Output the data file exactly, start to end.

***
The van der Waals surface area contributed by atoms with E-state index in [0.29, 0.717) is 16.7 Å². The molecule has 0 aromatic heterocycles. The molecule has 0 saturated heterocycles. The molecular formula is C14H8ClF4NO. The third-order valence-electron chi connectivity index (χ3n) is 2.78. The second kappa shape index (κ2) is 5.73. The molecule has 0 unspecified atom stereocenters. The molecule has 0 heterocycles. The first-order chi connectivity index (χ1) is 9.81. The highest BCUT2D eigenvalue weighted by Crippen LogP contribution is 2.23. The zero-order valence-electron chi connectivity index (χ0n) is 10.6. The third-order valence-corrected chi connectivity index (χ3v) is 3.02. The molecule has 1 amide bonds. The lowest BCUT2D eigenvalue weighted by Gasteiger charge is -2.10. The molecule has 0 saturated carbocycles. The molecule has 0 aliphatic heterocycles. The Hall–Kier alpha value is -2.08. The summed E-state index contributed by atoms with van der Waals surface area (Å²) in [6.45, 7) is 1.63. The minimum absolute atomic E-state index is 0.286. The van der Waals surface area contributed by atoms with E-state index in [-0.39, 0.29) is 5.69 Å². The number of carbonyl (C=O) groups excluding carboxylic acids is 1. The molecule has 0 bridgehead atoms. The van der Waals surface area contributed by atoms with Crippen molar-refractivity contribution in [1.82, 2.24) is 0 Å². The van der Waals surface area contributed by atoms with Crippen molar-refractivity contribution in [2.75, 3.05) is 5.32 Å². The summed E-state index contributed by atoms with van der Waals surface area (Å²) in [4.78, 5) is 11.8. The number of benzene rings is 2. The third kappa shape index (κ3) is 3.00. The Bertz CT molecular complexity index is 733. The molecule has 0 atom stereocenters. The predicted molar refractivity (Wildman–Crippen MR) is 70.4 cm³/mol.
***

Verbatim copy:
The van der Waals surface area contributed by atoms with E-state index in [0.29, 0.717) is 16.7 Å². The molecule has 0 aromatic heterocycles. The molecule has 0 saturated heterocycles. The molecular formula is C14H8ClF4NO. The third-order valence-electron chi connectivity index (χ3n) is 2.78. The second kappa shape index (κ2) is 5.73. The molecule has 0 unspecified atom stereocenters. The molecule has 0 heterocycles. The first-order chi connectivity index (χ1) is 9.81. The highest BCUT2D eigenvalue weighted by Crippen LogP contribution is 2.23. The zero-order valence-electron chi connectivity index (χ0n) is 10.6. The third-order valence-corrected chi connectivity index (χ3v) is 3.02. The molecule has 1 amide bonds. The lowest BCUT2D eigenvalue weighted by Gasteiger charge is -2.10. The molecule has 0 saturated carbocycles. The molecule has 0 aliphatic heterocycles. The Hall–Kier alpha value is -2.08. The summed E-state index contributed by atoms with van der Waals surface area (Å²) in [6.45, 7) is 1.63. The minimum absolute atomic E-state index is 0.286. The van der Waals surface area contributed by atoms with E-state index in [-0.39, 0.29) is 5.69 Å². The number of carbonyl (C=O) groups excluding carboxylic acids is 1. The molecule has 0 bridgehead atoms. The van der Waals surface area contributed by atoms with Crippen molar-refractivity contribution in [1.82, 2.24) is 0 Å². The van der Waals surface area contributed by atoms with Crippen molar-refractivity contribution in [2.75, 3.05) is 5.32 Å². The summed E-state index contributed by atoms with van der Waals surface area (Å²) in [4.78, 5) is 11.8. The number of benzene rings is 2. The third kappa shape index (κ3) is 3.00. The Bertz CT molecular complexity index is 733. The molecule has 0 atom stereocenters. The predicted molar refractivity (Wildman–Crippen MR) is 70.4 cm³/mol.